Sunday, November 23, 2014

A Prayer For The Struggling

I write today about a woman I met yesterday whose teenage son is descending rapidly into this illness. Like all of you have at one point or another, she is watching her son, who used to be so lit up in many ways, intelligent, wise beyond his years, happy and engaged in life, disappear into what seems to me to be disorganized schizophrenia. This type of schizophrenia I have not been personally touched by on this blog, that I can remember, and now being brought into this mom's world and the pain she feels reminds me of watching my own teenage Thomas descend into this illness in a different, yet somewhat, same way.

I'm taking this Sunday to write about it because it's a day, for many, of faith and I believe that this woman deserves all of our prayers, from those of you who pray for the health and safety of all of those who suffer from this illness and their loved ones who helplessly stand by and watch their loved one disappear. This illness is one of the cruelest kinds as far as I am concerned because "madness" is so unfair. To begin with, there is no cure, we are left to grieve and finally accept that our loved ones will have this illness for their entire lives. Beyond that we are set in overdrive and finally into speeding cruise control trying to find the right doctors, the right therapies and God help every last one of us (for we all know this part of the journey is difficult) the right meds. We pray constantly, we cry alone at night, we worry beyond imagining and our moments of celebration are fleeting most times as we see our loved ones return to us only to find them robbed again by another phase of this illness.

This woman that I met is walking a very painful path right now because of the type of schizophrenia her son seems to be manifesting. He has lost tested for intelligence points since he got sick, he has slowed down academically, and he is losing his ability to speak coherently often using another word, one that he didn't mean to use, like "spoon", to describe what he's doing. Even more painful is that he knows that this is happening and he can't control it. To me, that is a special kind of pain. The awareness that you are changing and you can't control a single second of it is the worst kind of awareness because you can remember back to a time when things came so easy for you. He is struggling as he descends into psychosis and his mom is hanging onto him for dear life looking for answers from above, from doctors who aren't particularly cooperative, and from inside herself wondering what it is SHE can do as his mom to make him okay again.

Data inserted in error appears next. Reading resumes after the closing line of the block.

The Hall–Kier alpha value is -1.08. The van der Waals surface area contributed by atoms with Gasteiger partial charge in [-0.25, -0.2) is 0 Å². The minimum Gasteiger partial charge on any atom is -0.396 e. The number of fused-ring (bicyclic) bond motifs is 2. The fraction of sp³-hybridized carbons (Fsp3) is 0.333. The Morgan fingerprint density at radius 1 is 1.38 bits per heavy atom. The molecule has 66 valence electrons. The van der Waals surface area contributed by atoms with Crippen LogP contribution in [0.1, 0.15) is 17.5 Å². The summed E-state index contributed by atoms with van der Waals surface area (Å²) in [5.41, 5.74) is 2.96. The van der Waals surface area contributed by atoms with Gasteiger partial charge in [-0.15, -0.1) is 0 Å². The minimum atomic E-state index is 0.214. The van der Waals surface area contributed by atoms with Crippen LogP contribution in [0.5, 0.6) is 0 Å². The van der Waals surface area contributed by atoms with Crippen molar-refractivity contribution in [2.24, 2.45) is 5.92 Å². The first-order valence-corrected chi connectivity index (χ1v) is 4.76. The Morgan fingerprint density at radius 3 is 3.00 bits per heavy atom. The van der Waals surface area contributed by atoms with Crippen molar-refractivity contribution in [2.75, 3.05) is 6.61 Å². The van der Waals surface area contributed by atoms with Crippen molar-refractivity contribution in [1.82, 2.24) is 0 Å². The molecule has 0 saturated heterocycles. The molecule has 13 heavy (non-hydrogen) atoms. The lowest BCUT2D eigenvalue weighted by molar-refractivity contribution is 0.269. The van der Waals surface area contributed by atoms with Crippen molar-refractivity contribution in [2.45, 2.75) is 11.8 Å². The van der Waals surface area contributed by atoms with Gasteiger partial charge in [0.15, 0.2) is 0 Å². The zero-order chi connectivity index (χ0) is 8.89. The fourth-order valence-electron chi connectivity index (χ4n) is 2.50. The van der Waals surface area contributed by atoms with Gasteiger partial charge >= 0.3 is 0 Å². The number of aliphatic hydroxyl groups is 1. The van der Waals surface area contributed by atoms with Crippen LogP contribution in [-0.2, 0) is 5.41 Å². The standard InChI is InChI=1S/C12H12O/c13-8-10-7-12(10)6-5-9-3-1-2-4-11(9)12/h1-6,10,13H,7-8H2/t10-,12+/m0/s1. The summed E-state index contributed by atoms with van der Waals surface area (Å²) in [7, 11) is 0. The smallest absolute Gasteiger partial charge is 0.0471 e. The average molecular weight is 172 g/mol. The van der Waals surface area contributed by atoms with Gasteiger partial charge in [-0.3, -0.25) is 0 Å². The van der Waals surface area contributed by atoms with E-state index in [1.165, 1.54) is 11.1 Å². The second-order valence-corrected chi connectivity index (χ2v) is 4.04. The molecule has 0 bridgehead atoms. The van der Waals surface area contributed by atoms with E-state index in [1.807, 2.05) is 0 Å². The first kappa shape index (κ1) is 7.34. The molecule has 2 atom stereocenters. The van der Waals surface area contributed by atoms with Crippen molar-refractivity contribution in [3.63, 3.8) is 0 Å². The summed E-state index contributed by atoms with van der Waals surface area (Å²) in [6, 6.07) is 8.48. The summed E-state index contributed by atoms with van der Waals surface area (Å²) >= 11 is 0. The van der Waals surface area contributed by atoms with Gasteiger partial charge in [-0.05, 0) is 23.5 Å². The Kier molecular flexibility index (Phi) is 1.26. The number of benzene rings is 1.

We've all been there. We are all there right now on some level. Our loved ones are shuffled on the board game of life from one colored square to another choosing cards for directions having no idea what they might tell us to do next. Oftentimes we're sent back to places we've already been or we're cast forward into the unknown watching other pieces, other people, pass by us and our loved ones into greener pastures, brighter cities, riches beyond belief and finally resolution and rest. Caught on this macabre board game we struggle each day to find solace in even the smallest things, hope in the darkest hour and strength to carry on to the next thing that gets thrown our direction. We are all there on this board game of life, "version schizophrenia".

So, today, I ask for prayers (or blessings or positive energy or whatever your faith has to offer) for this woman and her son. The road ahead is hard. He is young, just 16, and for those of us in the trenches having 20 year old, 27 year old, 40 year old, and 70 year old loved ones with this illness what we can offer is vast experiences, proof that there is sunshine after the rain and hope--because hope has never once failed us even though we refused, at times, to see it there waiting for us.

To the woman I met yesterday, I am here for you, we are all here for you and we are hoping for the very best outcome for your situation. When I woke today my first thought was of you and your son and I said a prayer of healing for him and peace for you. Your journey is long, the road ahead is rough, but there is hope, always hope. Hang onto that and hang onto your son. I, for one, believe that your love for him, your hugs, your everything you can offer him, will help him through this.

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